The Hallelujah Trail

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The Hallelujah Trail
Hallelujah trail32.jpg
Directed by John Sturges
Produced by John Sturges
Written by John Gay
Based on the novel by William Gulick
Starring Burt Lancaster
Lee Remick
Jim Hutton
Pamela Tiffin
Donald Pleasence
Brian Keith
Martin Landau
John Anderson
Music by Elmer Bernstein
Cinematography Robert L. Surtees, ASC
Edited by Ferris Webster
Distributed by United Artists
Release dates
  • June 23, 1965 (1965-06-23)
Running time 165 min.
Country United States
Language English
Budget $7 million[1][2]
Box office $4,000,000[3]

The Hallelujah Trail is a 1965 Western mockumentary spoof directed by John Sturges and starring Burt Lancaster, Lee Remick, Jim Hutton, Brian Keith, Donald Pleasence, and Martin Landau, amongst others.

The film was one of several large-scale widescreen, long-form "epic" comedies produced in the 1960s, much like The Great Race and It's a Mad, Mad, Mad, Mad World, combined with the epic grandeur of the Western genre. The movie is part of a group, which was filmed in Ultra Panavision 70 and presented in Super Cinerama in selected theatres. Stuntman Bill Williams was killed while performing a stunt involving a wagon going over a cliff. The scene was kept in the movie.

Plot synopsis[edit]

The film is presented in a pseudo-documentary style, with a tongue-in-cheek narrator (John Dehner) providing historical background and context, and periodically interrupting the story to point out animated charts illustrating strategic positions of various groups.

"Buffalo were feeding ravenously. Beaver were damming and storing with strange vigor. Horses and dogs were becoming shaggy-haired as never before. And it could be sensed in the booming, bustling mining town of Denver. Most historians agree that the events leading to the Battle of Whiskey Hills and the subsequent 'disaster' at Quicksand Bottoms began here in Denver at a miners' meeting..."

In the year 1867, signs that the approaching winter will be a hard one produce agitation in the burgeoning mining town of Denver, Colorado, as the hard-drinking citizenry fear a shortage of whiskey. Taking advice from Oracle Jones (Donald Pleasence), a local guide and seer (but only when under the influence of alcohol), the populace arrange for a mass shipment, forty wagons full of whiskey, from the Wallingham Freighting Company. The wagon train heads out, under the direction of company owner Frank Wallingham (Brian Keith), regarded as a "taxpayer and a good Republican."

This cargo then becomes the target for several diverse groups, each with their own leaders and plans. Young Capt. Paul Slater (Jim Hutton) of the United States Cavalry is assigned by Fort Russell commander Col. Thaddeus Gearhart (Burt Lancaster) to escort the Wallingham Wagon Train, and merely wishes to carry out his orders. A group of Irish teamsters, hired as wagon drivers, wishes to strike unless whiskey rations are distributed. Crusading temperance leader Cora Templeton Massingale (Lee Remick) and her followers, informed of the alcoholic cargo, wish to intercept the train and destroy its contents; the group is escorted by a second cavalry division under the command of a reluctant Col. Gearhart.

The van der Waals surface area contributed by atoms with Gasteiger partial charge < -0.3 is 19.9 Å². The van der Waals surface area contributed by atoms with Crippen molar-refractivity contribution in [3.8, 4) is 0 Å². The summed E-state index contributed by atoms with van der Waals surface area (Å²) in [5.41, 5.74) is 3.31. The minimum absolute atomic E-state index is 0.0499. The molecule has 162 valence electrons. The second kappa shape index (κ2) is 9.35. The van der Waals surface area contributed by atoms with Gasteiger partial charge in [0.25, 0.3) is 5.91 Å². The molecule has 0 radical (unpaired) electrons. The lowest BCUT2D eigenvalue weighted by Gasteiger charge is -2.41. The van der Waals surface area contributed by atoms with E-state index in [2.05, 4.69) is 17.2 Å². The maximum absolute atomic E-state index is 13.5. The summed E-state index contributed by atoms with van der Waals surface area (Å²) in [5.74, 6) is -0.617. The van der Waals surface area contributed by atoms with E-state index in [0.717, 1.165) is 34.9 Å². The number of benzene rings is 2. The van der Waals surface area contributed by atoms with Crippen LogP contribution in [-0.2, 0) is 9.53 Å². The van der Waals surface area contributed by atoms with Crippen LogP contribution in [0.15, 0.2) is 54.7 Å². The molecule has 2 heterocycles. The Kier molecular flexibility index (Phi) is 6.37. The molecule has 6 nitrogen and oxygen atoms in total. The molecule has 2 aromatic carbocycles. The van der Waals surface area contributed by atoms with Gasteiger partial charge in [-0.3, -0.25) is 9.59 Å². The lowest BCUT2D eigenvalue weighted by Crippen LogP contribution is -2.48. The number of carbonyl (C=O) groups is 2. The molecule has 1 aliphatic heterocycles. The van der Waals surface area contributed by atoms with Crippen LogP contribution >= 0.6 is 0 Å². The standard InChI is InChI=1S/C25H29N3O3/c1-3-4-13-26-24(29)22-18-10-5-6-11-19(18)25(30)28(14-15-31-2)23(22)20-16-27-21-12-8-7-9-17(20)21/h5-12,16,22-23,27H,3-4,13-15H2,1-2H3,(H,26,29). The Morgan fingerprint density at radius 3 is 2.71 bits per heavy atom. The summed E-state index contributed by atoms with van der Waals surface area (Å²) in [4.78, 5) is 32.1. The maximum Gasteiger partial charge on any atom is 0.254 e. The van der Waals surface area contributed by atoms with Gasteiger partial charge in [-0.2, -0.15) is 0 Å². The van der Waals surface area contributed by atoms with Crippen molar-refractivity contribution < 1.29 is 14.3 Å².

Gearhart's daughter (Pamela Tiffin) is engaged to Slater and entranced by Mrs. Massingale's message. Despite their extremely different personalities and inability to see eye to eye, the weatherbeaten Gearhart and beautiful Cora Massingale fall in love. (Beneath her composure and grace, even her occasional ribbing against him, Cora is infatuated with Gearhart from the moment he rides into the fort and spends much of the film trying subtly to win his affection.)

Other interested parties include Sioux Indians, led by "real boozer" Chief Five Barrels (Robert J. Wilke) and Walks-Stooped-Over (Martin Landau), and a Denver citizens militia, led by Clayton Howell (Dub Taylor) and guided by Oracle, concerned about obtaining their precious supply of drinkables. Inevitably, the various groups converge, and the ensuing property struggle is played out through a series of comic set pieces and several diplomatic overtures by an increasingly weary Gearhart.



  1. ^ Glenn Lovell, Escape Artist: The Life and Films of John Sturges, University of Wisconsin Press, 2008 p250
  2. ^ Tino Balio, United Artists: The Company The Changed the Film Industry, Uni of Wisconsin Press, 1987 p 185
  3. ^ Anticipated rentals accruing distributors in North America. See "Top Grossers of 1965", Variety, 5 January 1966 p 36

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